I’ve written before about the Southern Belle hibiscus that I have growing along a fence. The plants grow well and are covered with huge blossoms during the summer.
I have three plants but I want a fourth to fill in an empty pot along the fence. I grew the plants that I have from seed but I’m finding that Southern Belle is a variety that’s no longer readily available as seed. I considered dividing one of the clumps but that seemed like it would be a lot of work – the mass of roots and stems of the existing hibiscus is large and well established.
Then it hit me – take a cutting. Many plants can be propagated by taking a cutting of a stem and rooting it. The hibiscus shoots are just beginning to grow and I thought that these shoots might be perfect for rooting. Herbaceous plants are usually easy to root as long as the stems aren’t too woody. The hibiscus shoots that are coming out of the ground are far from woody; all of the tissue is very new and soft. If any part of a hibiscus should root easily, it should be these shoots.
So I cut a shoot, trimmed off the bottom leaves (these shoots are so young that the leaves aren’t even full size) and put it into a peat pot with sterile potting mix. As an added help in rooting, I dipped the cut end of the shoot in rooting compound. This compound contains the chemical indole-3-butyric acid (IBA), a plant hormone that stimulates adventitious root formation. While the mechanism isn’t well understood, IBA has been used for years to propagate plants, particularly woody plants. I doubt the hibiscus cutting needed the IBA but figured it couldn’t hurt!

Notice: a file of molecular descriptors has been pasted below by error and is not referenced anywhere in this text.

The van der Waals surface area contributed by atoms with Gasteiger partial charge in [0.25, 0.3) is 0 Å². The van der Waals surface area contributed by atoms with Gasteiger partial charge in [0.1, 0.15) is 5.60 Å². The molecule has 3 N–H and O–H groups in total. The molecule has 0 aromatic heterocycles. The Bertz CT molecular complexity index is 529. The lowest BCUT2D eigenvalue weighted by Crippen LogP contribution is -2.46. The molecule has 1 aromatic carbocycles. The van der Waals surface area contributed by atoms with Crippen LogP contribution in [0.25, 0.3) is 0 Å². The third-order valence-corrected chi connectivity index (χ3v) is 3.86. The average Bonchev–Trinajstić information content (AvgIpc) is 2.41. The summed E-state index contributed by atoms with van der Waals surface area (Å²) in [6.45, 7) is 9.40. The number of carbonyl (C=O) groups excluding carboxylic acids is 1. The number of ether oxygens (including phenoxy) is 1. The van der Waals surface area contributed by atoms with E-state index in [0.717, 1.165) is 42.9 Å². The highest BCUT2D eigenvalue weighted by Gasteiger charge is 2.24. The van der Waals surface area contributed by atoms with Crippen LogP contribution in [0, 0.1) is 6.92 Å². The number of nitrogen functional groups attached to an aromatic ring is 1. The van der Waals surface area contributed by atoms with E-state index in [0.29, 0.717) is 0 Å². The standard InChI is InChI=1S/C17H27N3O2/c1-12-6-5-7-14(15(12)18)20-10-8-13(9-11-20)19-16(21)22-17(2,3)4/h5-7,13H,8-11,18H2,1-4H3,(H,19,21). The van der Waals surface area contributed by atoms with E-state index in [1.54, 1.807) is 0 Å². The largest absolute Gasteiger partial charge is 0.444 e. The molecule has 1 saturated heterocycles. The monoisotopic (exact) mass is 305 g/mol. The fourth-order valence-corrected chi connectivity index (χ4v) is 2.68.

After potting up the cutting, I put it into a Ziploc bag and placed it near a plant light. It’s now been about a week and the cutting is growing and when I tug on the stem, I can feel a little resistance, a sign that roots are beginning to form. I’m optimistic that this attempt at propagating a perennial hibiscus will work. Between the young shoot, the IBA and the season (propagating plants in the spring is often easier than other times of the year), I expecting to be able to plant this cutting in the garden in a few weeks. The plant will be smaller than the other hibiscus, but it’ll catch up with them in time.
Who needs Southern Belle seeds when there are shoots of existing plants that can be propagated?!